Guy had been less interesting to the media, just a man doing what men had always done, but the girls were made mythic.
Why have the Manson murders made such a cultural impact, from 1969 to the present? Why do they fascinate us in a country with so many murders (or so much interest in them) there are now entire TV channels dedicated to true crime? One possible explanation is that, along with other events, like Altamont, the murders signaled the ending of an extended summer of love and of the counterculture, or showed us their dark underbelly, what happens when love is too devoted and social justice motivations are twisted. Another possibility is the unforgettable, crazed face of Manson himself.
But really, it’s the girls.
How could so many girls be held in such thrall as to murder on command? How could they kill a beautiful, young, pregnant starlet? Young women make familiar victims. When they become victimizers, it puzzles, shocks, and disturbs, as if rabbits suddenly turned into predators instead of prey. As the quote above mentions, a man killing is nothing new. A woman killing…unnatural, we think.
A strength of Emma Cline’s The Girls is that, though the girls flock around the Manson-like figure of Russell, it’s really the protagonist’s relationship with one of them, Suzanne, that takes center stage. As she notes of her meetings with Russell, I was eager for our encounters, eager to cement my place among them, as if doing what Suzanne did was a way of being with her.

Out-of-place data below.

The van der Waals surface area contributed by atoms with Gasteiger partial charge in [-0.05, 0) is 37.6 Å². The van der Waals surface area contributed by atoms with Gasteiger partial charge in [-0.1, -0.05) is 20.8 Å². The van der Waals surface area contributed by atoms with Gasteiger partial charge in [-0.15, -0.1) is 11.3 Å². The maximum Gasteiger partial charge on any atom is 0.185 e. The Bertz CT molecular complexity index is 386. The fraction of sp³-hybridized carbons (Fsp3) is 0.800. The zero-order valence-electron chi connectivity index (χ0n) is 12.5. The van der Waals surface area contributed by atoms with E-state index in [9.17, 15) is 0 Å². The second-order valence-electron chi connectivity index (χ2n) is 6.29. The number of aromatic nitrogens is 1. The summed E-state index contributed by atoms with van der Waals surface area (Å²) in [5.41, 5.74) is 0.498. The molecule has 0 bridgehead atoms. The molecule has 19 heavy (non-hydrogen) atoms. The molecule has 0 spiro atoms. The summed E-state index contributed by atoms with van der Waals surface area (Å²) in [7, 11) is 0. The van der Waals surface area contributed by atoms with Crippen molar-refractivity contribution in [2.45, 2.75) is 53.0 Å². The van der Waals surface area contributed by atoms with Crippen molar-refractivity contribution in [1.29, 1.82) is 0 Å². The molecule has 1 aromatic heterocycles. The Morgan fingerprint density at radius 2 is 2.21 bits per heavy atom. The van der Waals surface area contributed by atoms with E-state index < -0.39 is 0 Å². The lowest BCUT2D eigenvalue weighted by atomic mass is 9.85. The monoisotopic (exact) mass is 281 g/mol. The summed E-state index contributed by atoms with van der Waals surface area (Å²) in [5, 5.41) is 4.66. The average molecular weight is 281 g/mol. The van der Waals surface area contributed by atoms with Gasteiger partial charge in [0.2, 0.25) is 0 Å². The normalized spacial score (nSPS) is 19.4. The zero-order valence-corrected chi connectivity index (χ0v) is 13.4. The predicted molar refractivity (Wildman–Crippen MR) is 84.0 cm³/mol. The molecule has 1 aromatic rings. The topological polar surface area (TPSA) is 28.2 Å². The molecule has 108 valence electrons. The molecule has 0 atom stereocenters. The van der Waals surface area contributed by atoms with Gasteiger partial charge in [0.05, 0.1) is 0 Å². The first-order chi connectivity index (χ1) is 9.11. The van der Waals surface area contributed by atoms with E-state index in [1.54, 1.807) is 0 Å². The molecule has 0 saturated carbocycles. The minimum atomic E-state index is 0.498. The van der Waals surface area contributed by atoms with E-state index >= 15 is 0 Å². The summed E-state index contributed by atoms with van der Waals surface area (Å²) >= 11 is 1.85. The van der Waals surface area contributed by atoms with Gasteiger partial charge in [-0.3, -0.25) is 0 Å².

First, what this book isn’t. It isn’t an omniscient picture of a Manson Family-like group or of the fictionalized murders, though certainly you get an idea of the former through the lens of the first-person narrator, Evie, who is a temporary fixture at their farm. Evie learns the details of the murders through the media, like everyone else, but we’re only given snapshots, disturbing but not too graphic. If you want a play-by-play of the real thing with gory details, google it or read Helter Skelter. That’s not this novel’s focus or raison d’etre.
It’s also not a sweeping portrait of America in the ’60s. I’ve seen some readers complaining that there isn’t enough of this or that, mostly the sorts of things we’ve come to associate with that period whether we lived at that time or not: counterculture, protests, hippies, Vietnam. Those things are mentioned, and Russell preaches love and the ills of money while getting it where he can via the girls, but the book’s not a history lesson (also, many forget that the majority of Americans did not participate in the counterculture or oppose the war in Vietnam). Evie is a fourteen-year-old girl; she’s not oblivious to larger goings-on, but they’re not as important as her feelings and desires and her immediate situation and environment.